In this scenario, it is clear that Brian sets out with the intention to commit a substantive offence. On balance, it would be very difficult to determine beyond all reasonable doubt that Brian gave up the enterprise because he was interrupted rather than because he changed his mind. Whether or not Brian would be held liable for attempt at the point at which he gave up, having heard a noise, is questionable. The evidence here would not be as convincing as in part 1; where Brian had done everything he possibly could to supply the missing element of the crime.
The question asked above by Bedlam LJ in Totsi33 may be relevant here, that is; 'how close to, and necessary for, the commission of the offences were the acts which it is proved that they had done? ' The job of the jury therefore, would be to determine 'if' or 'when', Brian crossed the Rubicon and burnt his bridges (assuming the judge leaves the decision to them), i. e. moving from merely preparatory to preparatory, or 'having embarked on the job proper.
It is not clear how the jury, faced with the acts so far – filling the canister, going to Victor's house, watching the house, approaching the gate and trying the lock – would decide. The jury has the task of not only declaring the law, but in this case, determining what the law is by defining the meaning of 'more than merely preparatory'. There is on this basis, a wide margin of discretion, and potential for inconsistent verdicts34. If the decision in Campbell35 were followed, Brian would be acquitted. If however, Totsi36 were applied, Brian would face conviction.
Brian having abandoned the commission of the crime may be treated more leniently, however, no case law has yet accepted abandonment as a defence to attempt37. The view that may be taken here is that the law has not failed as a deterrent until Brian has taken the last act, and that he should be given a second chance and incentive for reform, however the counterargument is that there is no moral difference between complete or incomplete attempts and that the law should not 'subordinate itself to the vagaries of fortune by focusing on results instead of culpability.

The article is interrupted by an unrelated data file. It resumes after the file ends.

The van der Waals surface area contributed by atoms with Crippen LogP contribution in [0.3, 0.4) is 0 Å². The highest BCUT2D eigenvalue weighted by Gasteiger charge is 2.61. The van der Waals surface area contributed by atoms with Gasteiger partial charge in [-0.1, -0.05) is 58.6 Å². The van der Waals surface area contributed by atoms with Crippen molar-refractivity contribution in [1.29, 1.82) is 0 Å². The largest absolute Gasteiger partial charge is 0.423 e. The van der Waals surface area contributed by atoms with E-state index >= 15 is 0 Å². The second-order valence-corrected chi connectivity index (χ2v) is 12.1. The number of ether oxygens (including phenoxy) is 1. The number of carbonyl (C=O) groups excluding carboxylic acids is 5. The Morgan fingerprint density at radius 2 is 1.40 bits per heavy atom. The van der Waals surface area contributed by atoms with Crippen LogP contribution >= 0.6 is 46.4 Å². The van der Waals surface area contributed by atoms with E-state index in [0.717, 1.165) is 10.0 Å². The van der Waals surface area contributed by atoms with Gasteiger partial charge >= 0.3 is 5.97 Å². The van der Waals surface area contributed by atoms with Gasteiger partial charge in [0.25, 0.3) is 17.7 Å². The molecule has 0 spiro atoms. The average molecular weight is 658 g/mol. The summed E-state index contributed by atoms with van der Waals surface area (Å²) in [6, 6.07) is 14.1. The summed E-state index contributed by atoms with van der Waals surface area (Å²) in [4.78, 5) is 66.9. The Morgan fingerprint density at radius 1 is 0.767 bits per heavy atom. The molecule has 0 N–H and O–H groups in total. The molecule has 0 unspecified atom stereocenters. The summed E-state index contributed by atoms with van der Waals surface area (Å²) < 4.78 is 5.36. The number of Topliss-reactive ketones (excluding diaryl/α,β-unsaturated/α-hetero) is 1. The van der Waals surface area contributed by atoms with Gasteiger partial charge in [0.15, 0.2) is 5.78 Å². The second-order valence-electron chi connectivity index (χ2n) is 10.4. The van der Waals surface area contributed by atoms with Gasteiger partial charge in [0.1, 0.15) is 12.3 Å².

These opposing positions with regard to liability for attempt serve to further illustrate the point above that Brian's liability would come down to a question of subjective opinion formulated by the jury, based on the facts of the case.
Books Allen, M Textbook on Criminal Law (8thed. Oxford University Press 2005) Ashworth, A Principles of Criminal Law (4thed. Oxford University Press 2003) Baird, N Criminal Law Questions & Answers series, (5thed Cavendish Publishing, 2005) Herring, J Criminal Law, Text, Cases and Materials (Oxford University Press, 2004)
Martin, J & Storey, T Unlocking Criminal Law (Hodder & Stoughton 2004) Articles Arenson, KJ The pitfalls in the law of attempt; a new perspective J. Crim. L. 2005 69(2) 146-167 The Law Commission Report on Attempt and Impossibility; (1) 'The Elements of Attempt (Dennis) and (2) Questions of Impossibility (Cohen)'  Crim. LR 758, 773 Smith,KJM An Objectivist's Account of Criminal Attempts (1998) 62 MLR 438 Stannard, JE Making up for the missing element – a sidways look at attempts (1987)7 LS 194 Tufal, A Preliminary Crimes www. lawteacher. net/criminal/inchoate 06/11/05